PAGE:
Even though you may be feeling off, it’s not as easy as you think to determine if your symptoms are related to premenstrual syndrome (PMS) or pregnancy.
Occurring usually a week or so before menstruating, PMS symptoms can be eerily similar to common symptoms associated with an early pregnancy.
It is important to educate yourself so you understand the differences between PMS and pregnancy symptoms.
Tender or swollen breasts are common and usually peak right before your period. At the onset of your period or immediately after, these symptoms tend to let up.
PMS is often associated with anxiousness and irritability, which often go away at the start of your period.
Many women experience fatigue and trouble sleeping during PMS with relief from these symptoms once the period starts.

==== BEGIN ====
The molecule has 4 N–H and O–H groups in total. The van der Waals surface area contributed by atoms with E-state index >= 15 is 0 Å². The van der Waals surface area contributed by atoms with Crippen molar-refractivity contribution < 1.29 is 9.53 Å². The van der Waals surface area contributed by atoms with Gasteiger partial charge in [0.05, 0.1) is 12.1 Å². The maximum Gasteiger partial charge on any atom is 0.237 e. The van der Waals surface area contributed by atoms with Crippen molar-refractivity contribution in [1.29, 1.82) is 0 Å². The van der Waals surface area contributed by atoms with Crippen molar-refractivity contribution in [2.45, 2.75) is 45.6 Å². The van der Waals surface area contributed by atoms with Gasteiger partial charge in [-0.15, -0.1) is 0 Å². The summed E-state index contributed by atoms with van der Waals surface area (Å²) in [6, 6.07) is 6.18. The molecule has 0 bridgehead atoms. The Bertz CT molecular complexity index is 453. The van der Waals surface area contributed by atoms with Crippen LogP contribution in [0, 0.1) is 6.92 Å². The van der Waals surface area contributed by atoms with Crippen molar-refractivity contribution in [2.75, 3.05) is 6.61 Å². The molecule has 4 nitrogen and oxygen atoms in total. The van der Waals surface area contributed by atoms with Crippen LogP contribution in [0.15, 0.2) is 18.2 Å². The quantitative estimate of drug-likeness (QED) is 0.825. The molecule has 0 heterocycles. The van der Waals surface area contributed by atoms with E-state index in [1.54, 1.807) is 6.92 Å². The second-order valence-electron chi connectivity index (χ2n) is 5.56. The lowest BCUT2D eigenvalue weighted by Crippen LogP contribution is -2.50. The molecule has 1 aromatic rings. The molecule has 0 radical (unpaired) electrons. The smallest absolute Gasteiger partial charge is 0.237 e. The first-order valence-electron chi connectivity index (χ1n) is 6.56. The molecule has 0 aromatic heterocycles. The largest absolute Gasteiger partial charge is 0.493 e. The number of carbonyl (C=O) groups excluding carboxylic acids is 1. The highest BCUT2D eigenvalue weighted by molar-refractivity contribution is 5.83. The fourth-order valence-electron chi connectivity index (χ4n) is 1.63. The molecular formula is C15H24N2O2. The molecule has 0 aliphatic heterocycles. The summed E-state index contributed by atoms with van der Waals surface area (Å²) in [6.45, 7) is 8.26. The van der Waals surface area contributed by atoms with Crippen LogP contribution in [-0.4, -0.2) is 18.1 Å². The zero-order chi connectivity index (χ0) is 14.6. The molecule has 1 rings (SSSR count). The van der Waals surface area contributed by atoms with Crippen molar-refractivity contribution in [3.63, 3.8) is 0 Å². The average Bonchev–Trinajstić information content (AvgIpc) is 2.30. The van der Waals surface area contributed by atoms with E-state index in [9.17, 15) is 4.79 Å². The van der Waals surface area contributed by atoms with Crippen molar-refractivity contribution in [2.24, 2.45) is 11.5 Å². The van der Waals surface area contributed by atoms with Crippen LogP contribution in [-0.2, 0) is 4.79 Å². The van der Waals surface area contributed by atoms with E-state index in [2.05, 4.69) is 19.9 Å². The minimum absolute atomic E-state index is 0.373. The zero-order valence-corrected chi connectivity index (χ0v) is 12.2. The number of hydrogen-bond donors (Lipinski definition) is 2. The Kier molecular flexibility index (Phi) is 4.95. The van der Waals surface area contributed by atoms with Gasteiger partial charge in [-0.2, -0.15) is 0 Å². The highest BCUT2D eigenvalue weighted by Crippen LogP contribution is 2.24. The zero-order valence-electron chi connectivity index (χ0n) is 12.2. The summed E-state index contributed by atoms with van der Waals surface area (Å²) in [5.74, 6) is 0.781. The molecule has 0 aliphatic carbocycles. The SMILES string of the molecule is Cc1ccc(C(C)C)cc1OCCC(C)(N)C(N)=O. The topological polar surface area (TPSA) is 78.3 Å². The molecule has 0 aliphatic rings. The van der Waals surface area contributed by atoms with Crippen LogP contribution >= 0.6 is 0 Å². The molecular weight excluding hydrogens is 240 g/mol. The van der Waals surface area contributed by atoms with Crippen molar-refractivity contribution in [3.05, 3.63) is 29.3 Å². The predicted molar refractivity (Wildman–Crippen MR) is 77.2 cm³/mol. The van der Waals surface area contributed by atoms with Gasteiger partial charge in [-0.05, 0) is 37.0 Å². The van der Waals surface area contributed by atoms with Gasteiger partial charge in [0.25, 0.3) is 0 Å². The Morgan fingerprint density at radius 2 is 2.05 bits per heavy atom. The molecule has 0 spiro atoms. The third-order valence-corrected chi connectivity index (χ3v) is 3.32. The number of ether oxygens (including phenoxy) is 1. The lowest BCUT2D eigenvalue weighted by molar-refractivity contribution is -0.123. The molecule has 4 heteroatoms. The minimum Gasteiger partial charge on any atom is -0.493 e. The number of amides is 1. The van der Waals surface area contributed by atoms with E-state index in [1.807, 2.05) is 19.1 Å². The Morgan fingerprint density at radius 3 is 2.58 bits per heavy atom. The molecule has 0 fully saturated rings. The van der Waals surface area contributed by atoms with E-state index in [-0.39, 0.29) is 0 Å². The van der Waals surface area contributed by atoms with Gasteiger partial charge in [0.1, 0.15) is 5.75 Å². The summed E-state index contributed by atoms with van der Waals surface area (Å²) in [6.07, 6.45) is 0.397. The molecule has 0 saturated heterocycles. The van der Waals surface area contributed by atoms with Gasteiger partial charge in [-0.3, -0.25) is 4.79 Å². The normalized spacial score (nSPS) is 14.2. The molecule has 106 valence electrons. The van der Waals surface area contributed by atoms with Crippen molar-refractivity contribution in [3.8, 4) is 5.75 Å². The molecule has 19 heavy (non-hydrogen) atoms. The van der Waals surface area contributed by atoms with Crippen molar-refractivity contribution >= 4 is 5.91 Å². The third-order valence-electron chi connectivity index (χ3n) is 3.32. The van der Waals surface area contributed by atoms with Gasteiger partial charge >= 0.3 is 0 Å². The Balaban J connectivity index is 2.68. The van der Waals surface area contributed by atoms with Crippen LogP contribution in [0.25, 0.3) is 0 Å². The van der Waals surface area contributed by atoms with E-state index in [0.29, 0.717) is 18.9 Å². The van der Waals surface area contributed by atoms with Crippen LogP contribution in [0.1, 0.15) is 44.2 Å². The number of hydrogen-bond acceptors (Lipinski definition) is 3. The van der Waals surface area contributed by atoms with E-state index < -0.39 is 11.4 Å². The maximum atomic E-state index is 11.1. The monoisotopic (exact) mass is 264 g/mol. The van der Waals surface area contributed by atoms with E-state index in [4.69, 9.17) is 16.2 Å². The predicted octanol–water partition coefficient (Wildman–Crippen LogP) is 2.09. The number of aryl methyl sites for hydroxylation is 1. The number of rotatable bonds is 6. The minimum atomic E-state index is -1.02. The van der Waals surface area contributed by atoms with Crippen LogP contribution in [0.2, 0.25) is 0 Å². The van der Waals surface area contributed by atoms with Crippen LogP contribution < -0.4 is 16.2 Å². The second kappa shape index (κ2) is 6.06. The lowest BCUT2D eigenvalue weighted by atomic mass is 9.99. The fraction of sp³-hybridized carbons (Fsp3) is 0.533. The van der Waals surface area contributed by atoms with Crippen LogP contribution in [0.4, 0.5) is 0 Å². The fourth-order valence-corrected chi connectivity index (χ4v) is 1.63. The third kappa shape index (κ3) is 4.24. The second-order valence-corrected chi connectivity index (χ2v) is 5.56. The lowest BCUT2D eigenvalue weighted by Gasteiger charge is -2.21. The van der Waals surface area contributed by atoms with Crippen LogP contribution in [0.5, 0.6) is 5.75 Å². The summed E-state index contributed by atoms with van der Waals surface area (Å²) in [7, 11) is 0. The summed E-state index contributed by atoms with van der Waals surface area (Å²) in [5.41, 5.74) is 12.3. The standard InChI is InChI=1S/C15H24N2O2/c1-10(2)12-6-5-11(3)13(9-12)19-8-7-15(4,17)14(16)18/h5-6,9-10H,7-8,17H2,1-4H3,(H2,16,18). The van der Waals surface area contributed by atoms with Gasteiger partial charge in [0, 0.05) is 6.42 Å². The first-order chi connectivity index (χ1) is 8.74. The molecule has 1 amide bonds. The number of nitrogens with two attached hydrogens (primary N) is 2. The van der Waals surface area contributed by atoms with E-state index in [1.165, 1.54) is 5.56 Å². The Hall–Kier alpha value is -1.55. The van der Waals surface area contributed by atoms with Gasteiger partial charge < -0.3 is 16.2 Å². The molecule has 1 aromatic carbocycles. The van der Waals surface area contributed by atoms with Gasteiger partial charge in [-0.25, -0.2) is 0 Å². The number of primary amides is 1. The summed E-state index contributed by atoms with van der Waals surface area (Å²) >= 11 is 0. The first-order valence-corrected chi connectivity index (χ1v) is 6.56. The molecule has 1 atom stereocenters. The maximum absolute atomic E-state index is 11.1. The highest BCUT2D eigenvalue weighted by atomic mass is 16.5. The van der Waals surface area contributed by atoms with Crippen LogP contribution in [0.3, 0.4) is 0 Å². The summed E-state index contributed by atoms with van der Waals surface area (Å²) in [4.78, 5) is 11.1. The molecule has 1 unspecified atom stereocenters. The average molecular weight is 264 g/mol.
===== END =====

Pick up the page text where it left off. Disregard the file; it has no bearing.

It’s not uncommon for those experiencing PMS to have food cravings or increased appetite.
Usually 24 to 48 hours before your period, cramping begins. Once your period is over, it typically goes away.
One to two week after conception,
Occurring about 10-14 days post-conception, vaginal bleeding or spotting is usually an early sign of pregnancy.
Commonly experienced a month after conception, nausea is one common and distinct symptom to help your determine if your symptoms are related to PMS or pregnancy.
Being more noticeable during the first trimester, fatigue is a symptom that can also last until you give birth.
Lack of an appetite, food cravings for specific foods and a palette change
With the ability to last months, pregnancy cramps usually occurs in your lower back or stomach.
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